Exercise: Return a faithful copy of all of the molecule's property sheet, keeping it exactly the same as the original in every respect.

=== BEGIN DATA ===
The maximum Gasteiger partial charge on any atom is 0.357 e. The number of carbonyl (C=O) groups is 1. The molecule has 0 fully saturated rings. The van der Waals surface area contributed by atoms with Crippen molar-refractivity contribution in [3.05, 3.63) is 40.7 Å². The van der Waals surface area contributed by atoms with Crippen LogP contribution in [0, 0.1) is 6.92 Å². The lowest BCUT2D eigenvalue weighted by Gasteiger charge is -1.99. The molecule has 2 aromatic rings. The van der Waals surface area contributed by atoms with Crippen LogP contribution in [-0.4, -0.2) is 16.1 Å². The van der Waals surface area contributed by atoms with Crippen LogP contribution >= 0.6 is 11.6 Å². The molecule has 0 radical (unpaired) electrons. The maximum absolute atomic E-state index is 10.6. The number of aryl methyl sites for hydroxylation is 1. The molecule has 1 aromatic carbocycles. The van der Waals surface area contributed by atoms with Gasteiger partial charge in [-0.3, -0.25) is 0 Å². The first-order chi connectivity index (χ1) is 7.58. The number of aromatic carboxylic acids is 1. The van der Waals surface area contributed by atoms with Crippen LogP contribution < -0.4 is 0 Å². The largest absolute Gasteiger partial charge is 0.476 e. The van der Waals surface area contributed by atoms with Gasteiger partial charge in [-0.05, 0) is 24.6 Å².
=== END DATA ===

The maximum Gasteiger partial charge on any atom is 0.357 e. The number of carbonyl (C=O) groups is 1. The molecule has 0 fully saturated rings. The van der Waals surface area contributed by atoms with Crippen molar-refractivity contribution in [3.05, 3.63) is 40.7 Å². The van der Waals surface area contributed by atoms with Crippen LogP contribution in [0, 0.1) is 6.92 Å². The lowest BCUT2D eigenvalue weighted by Gasteiger charge is -1.99. The molecule has 2 aromatic rings. The van der Waals surface area contributed by atoms with Crippen LogP contribution in [-0.4, -0.2) is 16.1 Å². The van der Waals surface area contributed by atoms with Crippen LogP contribution >= 0.6 is 11.6 Å². The molecule has 0 radical (unpaired) electrons. The maximum absolute atomic E-state index is 10.6. The number of aryl methyl sites for hydroxylation is 1. The molecule has 1 aromatic carbocycles. The van der Waals surface area contributed by atoms with Gasteiger partial charge in [-0.3, -0.25) is 0 Å². The first-order chi connectivity index (χ1) is 7.58. The number of aromatic carboxylic acids is 1. The van der Waals surface area contributed by atoms with Crippen LogP contribution < -0.4 is 0 Å². The largest absolute Gasteiger partial charge is 0.476 e. The van der Waals surface area contributed by atoms with Gasteiger partial charge in [-0.05, 0) is 24.6 Å².